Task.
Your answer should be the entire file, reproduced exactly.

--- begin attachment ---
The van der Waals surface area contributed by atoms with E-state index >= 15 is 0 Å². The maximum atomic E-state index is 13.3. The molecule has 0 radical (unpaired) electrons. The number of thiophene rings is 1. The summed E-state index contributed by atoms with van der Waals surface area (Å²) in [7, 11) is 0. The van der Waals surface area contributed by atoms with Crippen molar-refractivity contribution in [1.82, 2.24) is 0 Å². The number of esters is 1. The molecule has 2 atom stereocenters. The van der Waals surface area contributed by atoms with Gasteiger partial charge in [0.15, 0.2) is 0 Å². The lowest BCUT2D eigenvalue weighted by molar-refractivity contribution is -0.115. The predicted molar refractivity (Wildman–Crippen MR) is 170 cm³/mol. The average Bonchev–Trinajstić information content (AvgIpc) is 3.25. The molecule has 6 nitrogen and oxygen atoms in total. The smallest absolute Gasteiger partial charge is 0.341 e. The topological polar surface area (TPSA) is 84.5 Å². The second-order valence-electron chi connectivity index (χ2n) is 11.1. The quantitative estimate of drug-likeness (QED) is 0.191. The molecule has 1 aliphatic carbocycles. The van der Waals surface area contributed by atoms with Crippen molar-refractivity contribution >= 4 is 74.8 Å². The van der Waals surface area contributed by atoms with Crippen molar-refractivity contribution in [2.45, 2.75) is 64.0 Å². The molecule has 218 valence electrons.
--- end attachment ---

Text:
The van der Waals surface area contributed by atoms with E-state index >= 15 is 0 Å². The maximum atomic E-state index is 13.3. The molecule has 0 radical (unpaired) electrons. The number of thiophene rings is 1. The summed E-state index contributed by atoms with van der Waals surface area (Å²) in [7, 11) is 0. The van der Waals surface area contributed by atoms with Crippen molar-refractivity contribution in [1.82, 2.24) is 0 Å². The number of esters is 1. The molecule has 2 atom stereocenters. The van der Waals surface area contributed by atoms with Gasteiger partial charge in [0.15, 0.2) is 0 Å². The lowest BCUT2D eigenvalue weighted by molar-refractivity contribution is -0.115. The predicted molar refractivity (Wildman–Crippen MR) is 170 cm³/mol. The average Bonchev–Trinajstić information content (AvgIpc) is 3.25. The molecule has 6 nitrogen and oxygen atoms in total. The smallest absolute Gasteiger partial charge is 0.341 e. The topological polar surface area (TPSA) is 84.5 Å². The second-order valence-electron chi connectivity index (χ2n) is 11.1. The quantitative estimate of drug-likeness (QED) is 0.191. The molecule has 1 aliphatic carbocycles. The van der Waals surface area contributed by atoms with Crippen molar-refractivity contribution >= 4 is 74.8 Å². The van der Waals surface area contributed by atoms with Crippen molar-refractivity contribution in [2.45, 2.75) is 64.0 Å². The molecule has 218 valence electrons.